Another preliminary matter regarding Judge Wallace’s opinion holding that former President Donald Trump was not disqualified under section 3 of the 14th amendment. In finding that the presidency is neither a disqualification-triggering nor a banned office within the meaning of that provision, the judge explained that “part of the Court’s decision is its reluctance to embrace an interpretation which would disqualify a presidential candidate without a clear, unmistakable indication that such is the intent of Section Three.” Order at 101, ¶ 314. Here, the court is essentially applying a “democracy canon” along the lines suggested by Professors Tillman and Blackman (although it does not cite them). See Josh Blackman & Seth Barrett Tillman, Sweeping and Forcing the President into Section 3, 28 Tex. Rev. L. & Pol. 105 & n. 306 (forthcoming 2024) (citing Richard L. Hasen, The Democracy Canon, 62 Stan. L. Rev. 69 (2009)).
Now the “democracy canon” is not one of the more well-established canons of construction, and I really have no idea whether it would apply here or if it exists at all. For purposes of discussion, however, I am happy to assume that there is a “democracy canon” that calls for ambiguous constitutional and statutory provisions to be construed, if possible, in favor of voter enfranchisement and empowerment. And if that is the case, and if the phrase “any office, civil or military, under the United States” in section 3 was ambiguous with respect to the presidency (it isn’t, but we will get to that in a future post), then the democracy canon could reasonably be applied to argue for a narrow construction of the phrase. In other words, if it was unclear whether the presidency was a banned office under section 3, the democracy canon would argue in favor of excluding the presidency so as not to deprive voters (well, presidential electors, really) of their ability to select the candidate of their choice for that position. Perhaps (the argument would go) the framers of the 14th amendment thought that the right of voters to select a president of their choice was so important that they should be able to vote for an insurrectionist if that is what they wanted.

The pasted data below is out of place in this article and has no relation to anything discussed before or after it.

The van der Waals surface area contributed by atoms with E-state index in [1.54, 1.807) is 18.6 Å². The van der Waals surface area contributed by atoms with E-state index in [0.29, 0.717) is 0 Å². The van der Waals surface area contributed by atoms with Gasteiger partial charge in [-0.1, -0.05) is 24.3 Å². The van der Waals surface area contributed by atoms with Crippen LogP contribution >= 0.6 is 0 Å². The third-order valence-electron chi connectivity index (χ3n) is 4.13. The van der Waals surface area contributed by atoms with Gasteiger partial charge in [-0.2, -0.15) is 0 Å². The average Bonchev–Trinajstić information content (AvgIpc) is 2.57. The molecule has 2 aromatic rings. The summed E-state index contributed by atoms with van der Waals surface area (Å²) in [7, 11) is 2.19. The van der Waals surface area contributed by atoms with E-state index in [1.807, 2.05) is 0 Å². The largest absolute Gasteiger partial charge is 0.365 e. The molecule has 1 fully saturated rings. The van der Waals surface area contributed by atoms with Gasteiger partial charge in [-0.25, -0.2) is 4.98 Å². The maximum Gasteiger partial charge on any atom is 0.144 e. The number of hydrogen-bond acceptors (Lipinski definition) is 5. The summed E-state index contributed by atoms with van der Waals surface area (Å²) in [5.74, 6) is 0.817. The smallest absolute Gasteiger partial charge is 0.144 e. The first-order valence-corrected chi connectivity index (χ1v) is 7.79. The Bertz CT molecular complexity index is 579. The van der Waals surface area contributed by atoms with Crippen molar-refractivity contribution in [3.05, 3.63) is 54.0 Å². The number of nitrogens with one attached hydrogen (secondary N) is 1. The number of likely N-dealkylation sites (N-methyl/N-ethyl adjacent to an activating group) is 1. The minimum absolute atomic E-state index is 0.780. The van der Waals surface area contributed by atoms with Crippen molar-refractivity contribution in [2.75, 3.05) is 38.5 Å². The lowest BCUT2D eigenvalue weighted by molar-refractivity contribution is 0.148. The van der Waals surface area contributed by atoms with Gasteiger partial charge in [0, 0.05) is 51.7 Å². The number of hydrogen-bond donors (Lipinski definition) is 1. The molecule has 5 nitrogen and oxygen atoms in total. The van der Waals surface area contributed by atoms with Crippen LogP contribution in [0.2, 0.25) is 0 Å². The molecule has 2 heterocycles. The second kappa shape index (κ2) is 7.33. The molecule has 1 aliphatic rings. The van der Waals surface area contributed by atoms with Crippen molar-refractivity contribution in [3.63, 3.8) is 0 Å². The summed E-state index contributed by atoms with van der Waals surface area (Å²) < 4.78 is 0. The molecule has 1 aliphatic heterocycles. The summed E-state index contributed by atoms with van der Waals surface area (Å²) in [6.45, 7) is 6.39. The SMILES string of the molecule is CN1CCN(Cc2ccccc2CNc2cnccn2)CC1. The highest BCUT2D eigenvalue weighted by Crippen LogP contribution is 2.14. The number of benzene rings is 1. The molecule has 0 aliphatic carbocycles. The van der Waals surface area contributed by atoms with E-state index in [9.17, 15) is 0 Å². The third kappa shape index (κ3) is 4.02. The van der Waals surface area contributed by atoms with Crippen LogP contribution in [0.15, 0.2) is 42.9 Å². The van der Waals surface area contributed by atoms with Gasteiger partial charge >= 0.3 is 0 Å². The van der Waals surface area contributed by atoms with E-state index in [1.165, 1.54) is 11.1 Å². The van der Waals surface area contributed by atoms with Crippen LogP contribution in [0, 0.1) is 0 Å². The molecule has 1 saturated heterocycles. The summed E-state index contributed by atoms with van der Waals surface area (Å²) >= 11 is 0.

Applying this canon to the question of disqualification-triggering offices, however, makes absolutely no sense. The effect here would be to preserve the ability of voters to select an insurrectionist for the presidency or any other office so long as the only oath he had violated was that of president (or vice president). But if this candidate had taken any other oath as a federal or state legislator or officeholder, he would still be disqualified. This would be an entirely arbitrary distinction that would apply to only one person in history, Donald J. Trump. The “democracy canon,” if it exists, does not support this result.